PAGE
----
Flying Fox adds to Kiwi kayaking misery
Jess Fox just held off a rampaging Luuka Jones at the Oceania canoe slalom championships in Auckland today, while the Australian C1 men heaped further misery on the hosts as the Olympic quota spot was decided.
Luuka Jones, left, Jess Fox and Camille Prigent celebrate their Oceania canoe slalom success in Auckland today. Photo by Jamie Troughton/Dscribe Media
Tauranga teenager Jack Egan held New Zealand's slim C1 hopes in his hands as the only Kiwi to qualify for today's final. Having only just turned 18 in November, Egan was the sixth-fastest after the semifinals and needed to beat six Australian paddlers in the final to claim the Oceania continental spot for Tokyo.
After a promising start, Egan struck disaster just after the 16th gate on a blustery Vector Wero Whitewater Park course, when his hand slipped off the paddle and he rolled into a pocket. He missed gate 17 and picked up a flurry of touches to finish 10th.
"I was having a good run and the wind was mostly in my favour but I just got caught out trying to switch from right to left and it was quite costly," Egan said. "The wind suddenly picked up and it was hard work trying to predict where the gates were going to be but it was still an amazing feeling being in this final, seeing that the hard work has been paying off. This is a stepping stone for me and it was good to be able to give the Australians some competition."
Daniel Watkins on his way to victory in the men's C1 final at the Oceania canoe slalom championships in Auckland today. Photo by Jamie Troughton/Dscribe Media
Tasmanian Daniel Watkins picked up the Oceania title with a clean 101.57sec run, finishing just 1.77secs ahead of Zach Lokken (United States) and 4.55secs ahead of another Australian, Ian Borrows. Watkins saw Egan's misfortune as he was warming up and was reasonably confident the Australian spot in Tokyo was in the bag.
"With only one young New Zealander and six of us Aussies, I thought it would be pretty likely we'd get the spot so I kept the same race plan and attacked pretty hard," Watkins said. "I was definitely more nervous than I would normally be at an Oceania champs - there was a lot on the line in the final. There was a lot of pressure but I'm really happy with the outcome."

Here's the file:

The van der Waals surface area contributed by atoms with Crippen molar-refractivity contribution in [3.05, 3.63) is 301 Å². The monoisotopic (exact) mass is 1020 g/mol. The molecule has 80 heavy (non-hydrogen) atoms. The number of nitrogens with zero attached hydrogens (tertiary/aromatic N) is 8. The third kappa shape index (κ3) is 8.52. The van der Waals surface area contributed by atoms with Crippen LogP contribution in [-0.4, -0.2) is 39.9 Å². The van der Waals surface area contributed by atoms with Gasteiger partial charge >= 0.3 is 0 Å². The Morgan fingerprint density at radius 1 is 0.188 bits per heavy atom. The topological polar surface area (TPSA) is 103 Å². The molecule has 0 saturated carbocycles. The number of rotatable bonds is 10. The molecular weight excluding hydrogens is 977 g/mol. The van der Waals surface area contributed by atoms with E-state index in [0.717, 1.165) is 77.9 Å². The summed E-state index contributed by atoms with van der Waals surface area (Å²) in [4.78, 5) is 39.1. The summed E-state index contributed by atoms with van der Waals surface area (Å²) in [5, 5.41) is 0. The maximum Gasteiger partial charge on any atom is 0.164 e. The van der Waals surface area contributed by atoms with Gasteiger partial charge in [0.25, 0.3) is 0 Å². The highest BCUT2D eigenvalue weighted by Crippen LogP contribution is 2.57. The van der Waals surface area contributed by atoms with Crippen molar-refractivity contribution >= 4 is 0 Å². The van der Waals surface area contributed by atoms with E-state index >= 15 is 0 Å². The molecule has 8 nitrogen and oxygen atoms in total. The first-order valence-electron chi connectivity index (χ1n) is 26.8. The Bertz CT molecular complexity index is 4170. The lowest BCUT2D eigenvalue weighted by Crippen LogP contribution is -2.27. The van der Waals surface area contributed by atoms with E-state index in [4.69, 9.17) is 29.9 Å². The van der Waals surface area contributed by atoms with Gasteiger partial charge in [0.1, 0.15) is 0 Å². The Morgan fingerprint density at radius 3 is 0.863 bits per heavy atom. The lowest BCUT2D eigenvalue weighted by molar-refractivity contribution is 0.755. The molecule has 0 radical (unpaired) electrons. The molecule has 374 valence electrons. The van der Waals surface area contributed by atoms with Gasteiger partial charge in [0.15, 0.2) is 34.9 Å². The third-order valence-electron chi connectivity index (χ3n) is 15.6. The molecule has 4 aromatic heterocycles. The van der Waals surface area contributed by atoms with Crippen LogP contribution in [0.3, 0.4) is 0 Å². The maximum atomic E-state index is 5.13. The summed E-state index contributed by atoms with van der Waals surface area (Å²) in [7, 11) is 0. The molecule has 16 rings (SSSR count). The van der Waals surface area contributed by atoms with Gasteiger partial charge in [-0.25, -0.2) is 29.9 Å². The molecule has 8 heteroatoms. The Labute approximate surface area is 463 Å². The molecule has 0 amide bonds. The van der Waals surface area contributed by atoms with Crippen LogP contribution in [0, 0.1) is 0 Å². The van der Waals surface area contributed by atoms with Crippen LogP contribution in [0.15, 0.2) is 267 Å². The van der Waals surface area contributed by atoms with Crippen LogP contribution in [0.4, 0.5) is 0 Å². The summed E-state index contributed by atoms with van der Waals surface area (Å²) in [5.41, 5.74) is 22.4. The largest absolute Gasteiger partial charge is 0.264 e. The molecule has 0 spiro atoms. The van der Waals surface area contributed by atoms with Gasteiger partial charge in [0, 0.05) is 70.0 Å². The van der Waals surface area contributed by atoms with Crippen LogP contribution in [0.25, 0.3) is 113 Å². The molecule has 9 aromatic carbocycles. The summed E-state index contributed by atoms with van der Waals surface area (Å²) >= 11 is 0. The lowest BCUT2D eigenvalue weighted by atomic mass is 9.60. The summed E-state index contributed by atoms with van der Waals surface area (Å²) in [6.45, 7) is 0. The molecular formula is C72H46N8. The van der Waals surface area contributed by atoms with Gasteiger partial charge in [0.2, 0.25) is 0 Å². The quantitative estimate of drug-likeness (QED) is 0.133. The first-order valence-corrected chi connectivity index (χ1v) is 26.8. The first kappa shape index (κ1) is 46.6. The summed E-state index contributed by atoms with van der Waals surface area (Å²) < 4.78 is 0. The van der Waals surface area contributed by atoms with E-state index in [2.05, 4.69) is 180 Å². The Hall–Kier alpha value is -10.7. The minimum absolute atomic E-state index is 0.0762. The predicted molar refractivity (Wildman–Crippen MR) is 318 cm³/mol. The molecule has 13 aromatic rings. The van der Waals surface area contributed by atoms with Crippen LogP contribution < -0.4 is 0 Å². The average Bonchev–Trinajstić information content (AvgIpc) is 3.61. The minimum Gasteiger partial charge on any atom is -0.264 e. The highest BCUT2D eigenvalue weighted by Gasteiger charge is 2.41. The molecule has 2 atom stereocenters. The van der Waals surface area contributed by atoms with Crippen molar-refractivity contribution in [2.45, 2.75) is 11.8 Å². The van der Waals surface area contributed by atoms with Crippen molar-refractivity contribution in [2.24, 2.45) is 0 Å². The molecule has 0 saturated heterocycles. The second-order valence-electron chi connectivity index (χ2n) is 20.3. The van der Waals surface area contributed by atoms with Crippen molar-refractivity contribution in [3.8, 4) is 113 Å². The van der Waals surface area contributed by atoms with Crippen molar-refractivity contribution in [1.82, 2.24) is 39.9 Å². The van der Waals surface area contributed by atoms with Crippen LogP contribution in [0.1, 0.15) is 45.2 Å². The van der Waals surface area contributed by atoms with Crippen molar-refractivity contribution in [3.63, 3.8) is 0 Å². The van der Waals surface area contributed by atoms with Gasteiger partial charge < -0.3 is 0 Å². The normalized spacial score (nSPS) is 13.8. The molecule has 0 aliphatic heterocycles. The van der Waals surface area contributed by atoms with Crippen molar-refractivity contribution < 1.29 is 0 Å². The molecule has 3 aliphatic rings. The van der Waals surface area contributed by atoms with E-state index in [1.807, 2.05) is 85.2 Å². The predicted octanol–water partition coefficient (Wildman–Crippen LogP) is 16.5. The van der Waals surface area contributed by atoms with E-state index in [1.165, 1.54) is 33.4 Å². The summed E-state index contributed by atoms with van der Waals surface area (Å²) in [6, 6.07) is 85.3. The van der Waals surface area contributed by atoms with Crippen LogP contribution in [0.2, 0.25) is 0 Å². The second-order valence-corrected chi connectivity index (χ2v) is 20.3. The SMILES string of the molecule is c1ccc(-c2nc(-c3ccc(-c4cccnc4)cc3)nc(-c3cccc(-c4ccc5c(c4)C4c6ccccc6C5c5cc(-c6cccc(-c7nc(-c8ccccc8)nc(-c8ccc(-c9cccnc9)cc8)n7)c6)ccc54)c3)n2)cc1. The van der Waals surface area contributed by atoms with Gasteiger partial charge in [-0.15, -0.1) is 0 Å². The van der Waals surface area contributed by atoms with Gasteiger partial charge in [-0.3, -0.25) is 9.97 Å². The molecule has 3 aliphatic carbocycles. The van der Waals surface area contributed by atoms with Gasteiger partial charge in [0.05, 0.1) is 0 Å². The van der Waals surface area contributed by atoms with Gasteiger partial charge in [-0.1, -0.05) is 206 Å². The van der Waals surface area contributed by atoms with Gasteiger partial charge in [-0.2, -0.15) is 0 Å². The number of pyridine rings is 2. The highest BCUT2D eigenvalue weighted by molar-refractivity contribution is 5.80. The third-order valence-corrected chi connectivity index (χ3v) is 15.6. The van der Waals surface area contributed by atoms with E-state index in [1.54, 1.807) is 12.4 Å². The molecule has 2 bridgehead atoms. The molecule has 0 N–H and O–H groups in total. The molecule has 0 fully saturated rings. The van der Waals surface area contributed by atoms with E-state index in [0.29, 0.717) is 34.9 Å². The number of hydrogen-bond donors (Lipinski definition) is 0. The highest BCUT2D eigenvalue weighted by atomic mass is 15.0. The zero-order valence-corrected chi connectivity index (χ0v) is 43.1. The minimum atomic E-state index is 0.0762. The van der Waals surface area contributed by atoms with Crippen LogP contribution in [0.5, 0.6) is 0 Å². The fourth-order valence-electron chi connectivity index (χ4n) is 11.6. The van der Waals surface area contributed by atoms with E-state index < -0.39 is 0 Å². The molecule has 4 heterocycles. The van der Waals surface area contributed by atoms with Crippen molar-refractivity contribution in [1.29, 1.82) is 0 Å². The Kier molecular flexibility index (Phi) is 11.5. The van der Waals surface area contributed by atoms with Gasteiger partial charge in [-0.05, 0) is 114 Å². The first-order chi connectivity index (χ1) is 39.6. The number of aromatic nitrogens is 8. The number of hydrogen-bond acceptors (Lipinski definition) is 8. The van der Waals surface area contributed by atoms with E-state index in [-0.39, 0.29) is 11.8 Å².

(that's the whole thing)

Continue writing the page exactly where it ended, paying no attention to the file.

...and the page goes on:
Jess Fox on her way to victory in the women's K1 final at the Oceania canoe slalom championships in Auckland today. Photo by Jamie Troughton/Dscribe Media
Fox, who has more world championship titles than any other paddler in history, only qualified third-fastest in the K1 women's final, behind Jones and France's Camille Prigent. But the 25-year-old tore more than 6secs off her qualifying time in the final, posting a faultless 102.14secs.
Jones, last off, pushed all the way and was on track for an impressive upset but mistimed a stroke on the bottom drop and that was all it took to relegate her to second, just 0.49secs behind Fox but more than 4secs clear of third-placed Prigent.
"I watched Jess's run from the top and knew it was 2secs faster than my semi time - I quite like the feeling of having to step up and put something good down," Jones said.
Fer her part, Fox relished the chance to cross the Tasman and compete against the flying Kiwi, with the pair set to do battle again in tomorrow's C1 final.
"The course is really technical and there are a lot of move throughout the whole course so you got to really be positioning well and then attack it when you can and with the wind on top of that, it quite a challenge," Fox said.
As well as tomorrow's C1 women's semifinals and final, the men's K1 crown will be decided, with Olympic selection spots also up for grabs for both Australian and New Zealand men.
Entry is again free for spectators at the Manukau-based venue.
Luuka Jones competing in the women's K1 final at the Oceania canoe slalom championships in Auckland today. Photo by Jamie Troughton/Dscribe Media